Just as background, I have a react app sitting on a remote EC2 Ubuntu instance. The same server also runs a Go app listening on port 8080 (port has been opened to everyone from the Security settings).

I am trying to make a request with Fetch API, from the React app, as follows:

var bearer = 'Bearer ...'
return fetch('http://localhost:8080/home', {
  headers: new Headers({
    'Authorization': bearer

In the console, from both Chrome and Firefox, I am getting:

TypeError: NetworkError when attempting to fetch resource

The same goes when I substitute localhost with

Using the external IP of the EC2 instance, however, works (and triggers a CORS request - due to the 'Authorization' header - which is handled smoothly by the server).

In the latter case, I can also see the server logging the incoming request for both OPTIONS and GET (in the former case, no logs are present for either method).

I also tried CURL'ing from the EC2 machine to localhost and the request effectively goes through which leads me to think that with the Fetch API the request is not triggered at all.

Any advice would be appreciated. If I am doing anything wrong please point me in the right direction.

  • Which url you use in your browser in order to open the page (that does the actual fetch request)? – Dekel May 27 '17 at 13:24
  • I am using the external IP address of the EC2 instance (port 80), the same IP address where the successful Fetch request is directed to. – Andy May 27 '17 at 13:39

When you write localhost it calls your (localhost) machine (on which the browser is present) because the js code is running in your browser.

You should create a domain/sub-domain for your API endpoint and use it instead of localhost or continue to use the hard-coded IP address.

You should also allow only your frontend website domain in the allowed origins for your backend. Ex. your website can be www.example.com and backend url can be www.api.example.com. You should allow only www.example.com as the origin which can be served through www.api.example.com. You will need to configure this in the backend.

  • Thanks, that makes sense. Although this may be more appropriate for another question I'd like to ask, how would you go about keeping the same configuration between the local development machine (using localhost) and the remote production machine (not able to use localhost) if at all possible? – Andy May 28 '17 at 2:33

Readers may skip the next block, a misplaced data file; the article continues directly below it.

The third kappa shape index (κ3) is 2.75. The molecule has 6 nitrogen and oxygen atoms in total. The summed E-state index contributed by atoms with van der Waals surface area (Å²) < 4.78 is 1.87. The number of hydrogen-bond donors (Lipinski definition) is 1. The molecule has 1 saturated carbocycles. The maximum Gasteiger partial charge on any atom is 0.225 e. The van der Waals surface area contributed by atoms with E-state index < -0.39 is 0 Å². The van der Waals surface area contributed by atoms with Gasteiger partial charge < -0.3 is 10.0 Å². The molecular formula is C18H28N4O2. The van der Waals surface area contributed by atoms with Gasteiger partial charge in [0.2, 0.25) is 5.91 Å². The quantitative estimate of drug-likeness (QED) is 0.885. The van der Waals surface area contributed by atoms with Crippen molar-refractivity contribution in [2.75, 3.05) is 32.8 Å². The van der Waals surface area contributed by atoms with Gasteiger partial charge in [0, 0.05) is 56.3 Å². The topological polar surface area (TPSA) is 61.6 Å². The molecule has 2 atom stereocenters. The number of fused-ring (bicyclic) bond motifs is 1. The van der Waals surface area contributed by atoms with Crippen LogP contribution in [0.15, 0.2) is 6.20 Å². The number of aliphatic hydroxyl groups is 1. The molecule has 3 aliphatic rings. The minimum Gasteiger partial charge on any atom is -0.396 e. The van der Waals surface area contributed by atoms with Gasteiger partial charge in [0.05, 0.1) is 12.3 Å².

• I use two environments. Basically keep a webkpack.config.js and webpack.config.prod.js. And use DefinePlugin in webpack to define your backend subdomain. In prod config, use subdomain and in dev config, use localhost. Also, I allow all origins in my backend in dev mode. – Rubbal May 28 '17 at 5:16
  • Great! That's exactly what I was hoping for. – Andy May 28 '17 at 5:24
  • This is not an answer. The question is how to make it work with localhost for local development, not how to circumvent the problem in the most obvious way. – shinzou Dec 19 '20 at 16:03

I just had the same problem. I managed to get this working by adding "proxy": "http://localhost:4000" to package.json.

Then you can write requests like fetch('/api/todos').

They explain it good here.

  • Remember to restart servers! – FBaez51 Oct 17 '19 at 3:09

If you're trying to send a request to localhost, and you are hosting your server on localhost, then you don't need to specify the url, you only need to tell fetch() your path.

For example, my api end point is http://localhost:8082/api/config, then i would do fetch('/api/config').

Here is a link to fetch method, link

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